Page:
Utility to Ask Voters for 18-Month Rancho Seco Reprieve

Times Staff Writer

Sacramento Municipal Utility District directors have approved a June referendum asking voters to give the troubled Rancho Seco nuclear power plant a 18-month reprieve before deciding whether to abandon it.

The referendum plan, ratified 4-1 by the directors Wednesday night, will be the second Rancho Seco-related measure on Sacramento's June 7 ballot. Last year, activists gathered 50,000 signatures to qualify an initiative requiring the erratic plant to close on economic grounds.

Advocates of the shutdown proposal denounced the district's ballot measure, which they contend was proposed simply to dilute support for their efforts to close the plant.

"Rancho Seco has been in a test run since 1975, and it has failed, with only a 38% lifetime operating average," said Bob Mulholland, political director of the anti-nuclear group Campaign California.

Rancho Seco, which has not run since a rapid cooldown accident in December, 1985, has delivered about 40% of its designed capacity since opening in 1974. That is less than two-thirds the industry average, and the district's general manager recently said continued poor performance could bankrupt the district, commonly known as SMUD.

General Manager Richard K. Byrne and a panel of independent engineers and economists concluded that Rancho Seco is unlikely to meet the industry average for reliability within five years.

The conclusion was challenged by a second blue-ribbon panel later formed by the district. The second committee, composed of retired politicians and judges, urged the district to restart the plant.

"All the experts have concluded that what is best for Sacramento is to keep Rancho Seco closed," Mulholland said. "It is cheaper for ratepayers to close the plant permanently. The SMUD board needs to realize Sacramento residents don't want the board to continue its spending binge."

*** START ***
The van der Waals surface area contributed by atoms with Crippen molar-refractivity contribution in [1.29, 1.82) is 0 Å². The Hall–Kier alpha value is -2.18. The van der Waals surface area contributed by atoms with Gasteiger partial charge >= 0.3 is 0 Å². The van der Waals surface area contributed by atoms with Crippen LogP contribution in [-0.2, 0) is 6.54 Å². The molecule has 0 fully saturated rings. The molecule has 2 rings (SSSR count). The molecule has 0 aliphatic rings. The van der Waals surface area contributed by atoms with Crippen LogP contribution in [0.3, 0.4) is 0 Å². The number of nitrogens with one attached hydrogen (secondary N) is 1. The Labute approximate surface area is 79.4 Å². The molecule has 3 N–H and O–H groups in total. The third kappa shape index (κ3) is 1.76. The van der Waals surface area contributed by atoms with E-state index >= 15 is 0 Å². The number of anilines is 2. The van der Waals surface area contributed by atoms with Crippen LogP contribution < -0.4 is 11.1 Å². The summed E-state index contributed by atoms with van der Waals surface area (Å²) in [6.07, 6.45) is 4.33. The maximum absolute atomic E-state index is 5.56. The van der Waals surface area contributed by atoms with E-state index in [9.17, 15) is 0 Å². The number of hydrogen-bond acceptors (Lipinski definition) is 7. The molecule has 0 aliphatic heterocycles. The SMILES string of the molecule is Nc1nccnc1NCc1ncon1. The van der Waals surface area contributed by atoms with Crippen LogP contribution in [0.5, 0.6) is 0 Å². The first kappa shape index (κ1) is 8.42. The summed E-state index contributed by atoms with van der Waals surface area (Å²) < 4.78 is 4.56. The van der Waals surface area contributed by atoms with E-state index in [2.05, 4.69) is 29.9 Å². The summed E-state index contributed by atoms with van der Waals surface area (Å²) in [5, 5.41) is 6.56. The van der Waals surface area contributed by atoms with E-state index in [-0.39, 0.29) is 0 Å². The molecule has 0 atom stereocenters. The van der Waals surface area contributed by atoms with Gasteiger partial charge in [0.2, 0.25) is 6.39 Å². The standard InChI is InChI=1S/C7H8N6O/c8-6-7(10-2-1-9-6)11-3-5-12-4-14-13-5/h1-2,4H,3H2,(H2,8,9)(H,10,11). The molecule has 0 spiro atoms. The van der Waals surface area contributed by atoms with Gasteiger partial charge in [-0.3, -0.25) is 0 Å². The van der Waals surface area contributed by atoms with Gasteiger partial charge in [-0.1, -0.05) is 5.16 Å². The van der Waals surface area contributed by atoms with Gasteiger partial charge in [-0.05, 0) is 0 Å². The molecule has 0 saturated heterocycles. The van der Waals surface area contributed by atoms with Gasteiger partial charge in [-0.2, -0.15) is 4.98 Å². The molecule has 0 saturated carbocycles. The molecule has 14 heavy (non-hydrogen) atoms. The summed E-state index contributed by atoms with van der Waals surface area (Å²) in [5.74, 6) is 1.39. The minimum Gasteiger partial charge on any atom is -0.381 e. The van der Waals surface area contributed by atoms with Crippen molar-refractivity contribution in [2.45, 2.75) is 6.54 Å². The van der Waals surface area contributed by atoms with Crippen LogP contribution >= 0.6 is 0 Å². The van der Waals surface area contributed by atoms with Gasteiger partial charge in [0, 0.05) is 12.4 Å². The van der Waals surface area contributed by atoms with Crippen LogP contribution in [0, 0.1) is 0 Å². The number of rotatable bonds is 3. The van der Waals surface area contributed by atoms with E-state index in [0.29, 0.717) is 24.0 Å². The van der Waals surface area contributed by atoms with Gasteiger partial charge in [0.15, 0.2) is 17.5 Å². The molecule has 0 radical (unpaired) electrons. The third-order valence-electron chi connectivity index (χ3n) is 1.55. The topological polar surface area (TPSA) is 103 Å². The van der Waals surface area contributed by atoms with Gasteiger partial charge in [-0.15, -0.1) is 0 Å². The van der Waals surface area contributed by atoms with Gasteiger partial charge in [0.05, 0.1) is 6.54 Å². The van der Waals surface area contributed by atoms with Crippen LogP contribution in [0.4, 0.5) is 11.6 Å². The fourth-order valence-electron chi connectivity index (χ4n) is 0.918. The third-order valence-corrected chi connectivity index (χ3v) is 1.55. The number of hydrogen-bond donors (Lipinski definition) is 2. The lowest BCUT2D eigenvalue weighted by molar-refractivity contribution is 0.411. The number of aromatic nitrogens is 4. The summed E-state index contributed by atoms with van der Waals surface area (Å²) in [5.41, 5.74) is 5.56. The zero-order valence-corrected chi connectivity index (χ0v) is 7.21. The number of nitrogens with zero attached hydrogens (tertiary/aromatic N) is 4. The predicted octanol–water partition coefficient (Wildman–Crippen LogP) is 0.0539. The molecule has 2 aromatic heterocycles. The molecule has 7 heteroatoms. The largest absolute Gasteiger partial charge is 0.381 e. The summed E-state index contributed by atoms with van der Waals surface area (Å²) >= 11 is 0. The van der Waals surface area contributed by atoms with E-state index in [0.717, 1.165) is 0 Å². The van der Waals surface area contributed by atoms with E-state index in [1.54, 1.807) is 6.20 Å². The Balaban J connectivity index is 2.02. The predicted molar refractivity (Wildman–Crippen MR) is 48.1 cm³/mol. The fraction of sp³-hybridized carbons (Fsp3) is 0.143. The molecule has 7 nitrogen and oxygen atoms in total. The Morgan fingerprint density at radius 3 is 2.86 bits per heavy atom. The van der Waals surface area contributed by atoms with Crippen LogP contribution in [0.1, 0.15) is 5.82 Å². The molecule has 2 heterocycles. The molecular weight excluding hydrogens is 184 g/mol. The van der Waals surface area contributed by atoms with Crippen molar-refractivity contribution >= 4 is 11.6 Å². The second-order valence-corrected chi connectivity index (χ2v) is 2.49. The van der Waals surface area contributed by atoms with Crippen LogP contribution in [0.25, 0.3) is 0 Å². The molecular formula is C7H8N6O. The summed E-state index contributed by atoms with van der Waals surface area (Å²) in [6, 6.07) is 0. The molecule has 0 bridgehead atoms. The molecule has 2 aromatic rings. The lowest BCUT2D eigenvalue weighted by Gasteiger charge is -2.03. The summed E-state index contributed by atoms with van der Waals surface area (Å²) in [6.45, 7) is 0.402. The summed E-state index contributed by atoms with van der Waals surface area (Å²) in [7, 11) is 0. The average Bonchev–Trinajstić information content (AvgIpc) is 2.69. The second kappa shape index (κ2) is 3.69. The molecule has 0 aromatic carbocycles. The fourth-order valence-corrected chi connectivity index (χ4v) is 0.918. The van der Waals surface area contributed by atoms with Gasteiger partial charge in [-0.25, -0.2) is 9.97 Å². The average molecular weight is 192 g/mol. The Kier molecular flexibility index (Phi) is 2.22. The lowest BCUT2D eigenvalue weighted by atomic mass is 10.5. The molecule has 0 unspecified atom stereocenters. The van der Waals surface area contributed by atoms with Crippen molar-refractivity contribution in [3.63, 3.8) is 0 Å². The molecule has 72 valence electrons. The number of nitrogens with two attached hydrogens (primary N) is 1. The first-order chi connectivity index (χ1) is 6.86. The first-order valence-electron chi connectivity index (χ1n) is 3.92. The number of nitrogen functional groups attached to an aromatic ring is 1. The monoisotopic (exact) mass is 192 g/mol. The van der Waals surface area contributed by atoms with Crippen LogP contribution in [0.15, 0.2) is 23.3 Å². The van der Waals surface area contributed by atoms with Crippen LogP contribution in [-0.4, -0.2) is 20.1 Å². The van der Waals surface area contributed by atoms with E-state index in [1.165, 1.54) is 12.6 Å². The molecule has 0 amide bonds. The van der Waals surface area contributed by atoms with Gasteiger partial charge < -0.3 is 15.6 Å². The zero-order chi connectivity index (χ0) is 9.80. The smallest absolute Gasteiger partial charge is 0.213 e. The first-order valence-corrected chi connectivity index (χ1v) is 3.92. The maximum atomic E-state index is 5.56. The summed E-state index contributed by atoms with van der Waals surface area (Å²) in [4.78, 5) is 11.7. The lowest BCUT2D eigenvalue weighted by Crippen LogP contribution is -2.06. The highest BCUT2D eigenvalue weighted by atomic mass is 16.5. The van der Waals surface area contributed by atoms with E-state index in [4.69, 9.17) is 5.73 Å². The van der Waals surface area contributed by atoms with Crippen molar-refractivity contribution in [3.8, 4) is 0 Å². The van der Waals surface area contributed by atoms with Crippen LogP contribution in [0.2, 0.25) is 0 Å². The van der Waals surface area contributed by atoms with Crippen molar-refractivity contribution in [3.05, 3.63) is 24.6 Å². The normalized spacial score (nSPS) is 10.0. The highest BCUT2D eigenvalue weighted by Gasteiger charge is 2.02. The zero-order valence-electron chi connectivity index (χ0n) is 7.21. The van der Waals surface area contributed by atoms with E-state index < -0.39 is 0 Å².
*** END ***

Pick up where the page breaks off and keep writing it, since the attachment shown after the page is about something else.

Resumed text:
Since the plant shut down, the district has pumped more than $400 million into repairing it. Another $250 million is estimated to be needed to improve the plant and run it until its next scheduled fueling in 18 months.

District officials contend that to abandon Rancho Seco now would be to waste that investment. They contend that by operating the plant until the refueling, voters can better judge if repairs succeeded and the plant is worth keeping.

Engineers began heating up the plant a week ago and are scheduled to resume nuclear operations on March 22. Ironically, that is two days behind schedule, but not because of a problem at the plant. Federal regulators who must approve the repairs cannot meet in time for the originally scheduled restart.

In the event that the two conflicting referendum measures are approved by voters, the district's counsel, David Kaplan, said the California's Election Code states that whichever one wins the greater number of votes will take precedence.

However, Kaplan added that since the grass-roots initiative only forbids the power plant from running "without the express approval of the majority of the voters," the passage of both measures could be self-canceling. This may allow Rancho Seco to stay open.

SMUD relies on Rancho Seco for about 44% of the power needed to serve the 914,000 people living in its 890-square-mile service area in Sacramento and Placer counties.

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